Going back to Moses, in verse 10 he realized something he had never before thought of, that mankind was as nothing compared to God. He realized that in order to even stand in the presence of his God he had to be transfigured or changed in some way or he would have “withered and died.” The kind of glory he had just witnessed was something totally new to him, and this experience needed some time to sink in (Moses 1:11).
11 But now mine own eyes have beheld God; but not my natural, but my spiritual eyes, for my natural eyes could not have beheld; for I should have withered and died in his presence; but his glory was upon me; and I beheld his face, for I was transfigured before him.
Moses thought his experience was over with, but then Satan came calling. It is often the case that when we receive something from the Lord that Satan is then given a chance to work on us. We see this all the time in missionary work. Someone says they will be baptized, and either right before they are baptized or right afterward there is a period of intense testing that takes place. They have doubts, their friends gang up on them to convince them they are throwing their life away by joining that “cult.” Something almost always happens. It is so predictable that missionaries can generally feel safe warning the convert that it is coming and to be prepared for it. It happened to Joseph Smith right before his first vision, he was almost overcome with an intense dark power that threatened to destroy him, but by exercising all his faith, he was able to dispel it and immediately his experience was replaced with a visit from the Father and the Son. With Moses, no sooner had he regained his strength from his vision, and had time to sort out what he had experienced, than Satan came tempting him (Moses 1:12).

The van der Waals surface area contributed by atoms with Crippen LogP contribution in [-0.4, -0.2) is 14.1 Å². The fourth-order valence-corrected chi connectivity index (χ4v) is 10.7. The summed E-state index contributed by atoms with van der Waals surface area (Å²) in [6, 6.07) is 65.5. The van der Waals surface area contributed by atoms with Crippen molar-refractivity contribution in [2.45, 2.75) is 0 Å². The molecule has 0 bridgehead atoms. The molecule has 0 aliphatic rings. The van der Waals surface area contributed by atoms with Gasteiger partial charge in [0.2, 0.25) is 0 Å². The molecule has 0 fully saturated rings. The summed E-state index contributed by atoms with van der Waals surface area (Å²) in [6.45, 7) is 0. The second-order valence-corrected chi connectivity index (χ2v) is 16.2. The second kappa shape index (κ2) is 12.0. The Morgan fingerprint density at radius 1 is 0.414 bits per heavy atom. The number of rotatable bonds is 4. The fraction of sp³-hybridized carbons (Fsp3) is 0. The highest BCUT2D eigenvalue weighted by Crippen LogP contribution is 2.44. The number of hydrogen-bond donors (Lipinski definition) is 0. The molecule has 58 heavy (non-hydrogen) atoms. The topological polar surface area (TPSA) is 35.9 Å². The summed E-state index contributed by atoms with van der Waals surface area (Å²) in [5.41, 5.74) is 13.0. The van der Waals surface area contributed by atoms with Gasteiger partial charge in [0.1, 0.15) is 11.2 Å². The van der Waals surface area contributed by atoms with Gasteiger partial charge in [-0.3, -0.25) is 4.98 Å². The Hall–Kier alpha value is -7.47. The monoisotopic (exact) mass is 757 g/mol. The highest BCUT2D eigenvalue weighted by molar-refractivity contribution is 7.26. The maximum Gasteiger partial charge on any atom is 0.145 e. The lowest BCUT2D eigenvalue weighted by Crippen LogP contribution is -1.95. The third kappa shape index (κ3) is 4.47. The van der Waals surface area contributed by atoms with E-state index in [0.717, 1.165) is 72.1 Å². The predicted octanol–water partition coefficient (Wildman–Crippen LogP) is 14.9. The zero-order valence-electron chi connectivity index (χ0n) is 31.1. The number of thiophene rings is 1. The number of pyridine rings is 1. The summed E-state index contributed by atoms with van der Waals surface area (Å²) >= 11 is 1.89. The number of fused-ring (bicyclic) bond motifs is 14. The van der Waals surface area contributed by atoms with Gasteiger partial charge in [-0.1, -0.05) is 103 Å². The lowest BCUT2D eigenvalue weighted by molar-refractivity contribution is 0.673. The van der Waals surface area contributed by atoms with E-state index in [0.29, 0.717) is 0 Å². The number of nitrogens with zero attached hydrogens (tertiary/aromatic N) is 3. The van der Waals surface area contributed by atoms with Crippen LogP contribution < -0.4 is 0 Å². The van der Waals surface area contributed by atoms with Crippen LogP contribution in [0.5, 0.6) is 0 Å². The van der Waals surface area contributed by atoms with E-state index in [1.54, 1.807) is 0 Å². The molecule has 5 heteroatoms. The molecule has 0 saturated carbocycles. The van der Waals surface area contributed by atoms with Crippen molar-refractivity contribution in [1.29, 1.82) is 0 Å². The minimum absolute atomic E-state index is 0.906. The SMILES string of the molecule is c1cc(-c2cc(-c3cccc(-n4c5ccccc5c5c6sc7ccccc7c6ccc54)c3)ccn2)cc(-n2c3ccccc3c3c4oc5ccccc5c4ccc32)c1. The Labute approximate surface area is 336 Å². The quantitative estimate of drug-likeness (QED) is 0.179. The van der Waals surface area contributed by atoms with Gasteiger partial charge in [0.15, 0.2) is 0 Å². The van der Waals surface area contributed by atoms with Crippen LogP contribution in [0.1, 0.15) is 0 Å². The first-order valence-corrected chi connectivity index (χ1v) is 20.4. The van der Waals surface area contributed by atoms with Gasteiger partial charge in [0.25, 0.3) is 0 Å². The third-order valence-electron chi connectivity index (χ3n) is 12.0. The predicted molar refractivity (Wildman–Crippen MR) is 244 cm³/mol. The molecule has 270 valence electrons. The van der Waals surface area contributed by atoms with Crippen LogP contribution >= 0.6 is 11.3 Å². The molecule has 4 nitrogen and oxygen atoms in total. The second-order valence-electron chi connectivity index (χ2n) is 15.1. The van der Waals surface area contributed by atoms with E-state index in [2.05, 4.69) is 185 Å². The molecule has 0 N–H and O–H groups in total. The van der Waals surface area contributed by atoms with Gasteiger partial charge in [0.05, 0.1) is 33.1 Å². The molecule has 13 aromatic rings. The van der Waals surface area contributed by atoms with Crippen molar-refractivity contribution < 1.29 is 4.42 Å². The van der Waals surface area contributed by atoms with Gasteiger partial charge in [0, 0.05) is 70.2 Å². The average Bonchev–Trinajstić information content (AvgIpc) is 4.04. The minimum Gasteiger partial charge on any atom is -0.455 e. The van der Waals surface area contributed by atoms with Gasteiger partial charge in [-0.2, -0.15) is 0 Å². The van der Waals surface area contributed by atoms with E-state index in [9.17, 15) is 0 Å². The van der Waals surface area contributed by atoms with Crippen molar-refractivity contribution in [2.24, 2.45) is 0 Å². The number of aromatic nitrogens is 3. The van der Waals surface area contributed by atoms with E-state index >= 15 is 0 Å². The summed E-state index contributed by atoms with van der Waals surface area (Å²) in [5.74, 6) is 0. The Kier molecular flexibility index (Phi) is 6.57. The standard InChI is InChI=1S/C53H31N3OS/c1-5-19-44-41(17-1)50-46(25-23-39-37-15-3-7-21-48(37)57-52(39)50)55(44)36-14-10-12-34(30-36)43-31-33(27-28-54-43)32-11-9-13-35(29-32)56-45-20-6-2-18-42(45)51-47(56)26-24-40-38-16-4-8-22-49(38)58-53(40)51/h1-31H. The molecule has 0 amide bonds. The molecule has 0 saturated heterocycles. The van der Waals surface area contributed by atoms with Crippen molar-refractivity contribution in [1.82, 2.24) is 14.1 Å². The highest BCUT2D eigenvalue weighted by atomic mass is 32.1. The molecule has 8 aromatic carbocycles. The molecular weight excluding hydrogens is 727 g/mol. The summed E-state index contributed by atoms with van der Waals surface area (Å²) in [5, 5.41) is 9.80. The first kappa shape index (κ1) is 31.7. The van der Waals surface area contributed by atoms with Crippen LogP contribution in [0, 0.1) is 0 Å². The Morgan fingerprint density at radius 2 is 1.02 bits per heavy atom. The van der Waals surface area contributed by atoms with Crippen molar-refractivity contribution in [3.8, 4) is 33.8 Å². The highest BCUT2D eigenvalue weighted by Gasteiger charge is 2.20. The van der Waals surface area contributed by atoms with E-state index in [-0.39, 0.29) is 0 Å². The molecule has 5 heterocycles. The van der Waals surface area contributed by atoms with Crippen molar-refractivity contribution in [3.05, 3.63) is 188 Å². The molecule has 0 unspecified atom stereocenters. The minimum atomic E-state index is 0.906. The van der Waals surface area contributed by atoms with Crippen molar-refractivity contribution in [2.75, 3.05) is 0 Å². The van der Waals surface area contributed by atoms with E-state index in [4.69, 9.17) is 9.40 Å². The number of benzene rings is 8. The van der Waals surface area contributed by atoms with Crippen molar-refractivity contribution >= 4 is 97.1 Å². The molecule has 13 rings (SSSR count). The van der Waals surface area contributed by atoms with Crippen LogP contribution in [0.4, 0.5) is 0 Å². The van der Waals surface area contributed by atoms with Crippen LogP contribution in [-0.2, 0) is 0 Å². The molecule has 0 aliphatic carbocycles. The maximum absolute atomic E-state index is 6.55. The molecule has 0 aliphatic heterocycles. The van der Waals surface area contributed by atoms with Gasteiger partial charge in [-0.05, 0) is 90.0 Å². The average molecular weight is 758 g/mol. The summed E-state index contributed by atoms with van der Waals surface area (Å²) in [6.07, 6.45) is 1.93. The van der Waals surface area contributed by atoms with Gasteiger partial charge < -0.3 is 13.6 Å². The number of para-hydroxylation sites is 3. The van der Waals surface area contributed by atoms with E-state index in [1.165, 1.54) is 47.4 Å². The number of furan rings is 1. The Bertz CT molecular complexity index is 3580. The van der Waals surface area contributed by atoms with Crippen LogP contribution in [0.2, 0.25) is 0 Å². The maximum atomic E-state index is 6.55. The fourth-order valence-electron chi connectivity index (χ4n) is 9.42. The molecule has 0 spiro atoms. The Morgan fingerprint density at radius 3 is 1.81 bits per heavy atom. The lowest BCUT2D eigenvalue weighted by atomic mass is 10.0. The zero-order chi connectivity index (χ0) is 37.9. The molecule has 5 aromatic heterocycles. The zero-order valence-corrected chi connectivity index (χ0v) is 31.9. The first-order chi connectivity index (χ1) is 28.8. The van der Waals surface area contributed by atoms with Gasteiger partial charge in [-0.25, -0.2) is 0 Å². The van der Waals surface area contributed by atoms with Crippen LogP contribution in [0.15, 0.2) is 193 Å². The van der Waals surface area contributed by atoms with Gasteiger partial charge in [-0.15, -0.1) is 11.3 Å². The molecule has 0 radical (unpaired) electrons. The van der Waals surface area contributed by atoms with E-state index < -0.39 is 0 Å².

12 And it came to pass that when Moses had said these words, behold, Satan came tempting him, saying: Moses, son of man, worship me.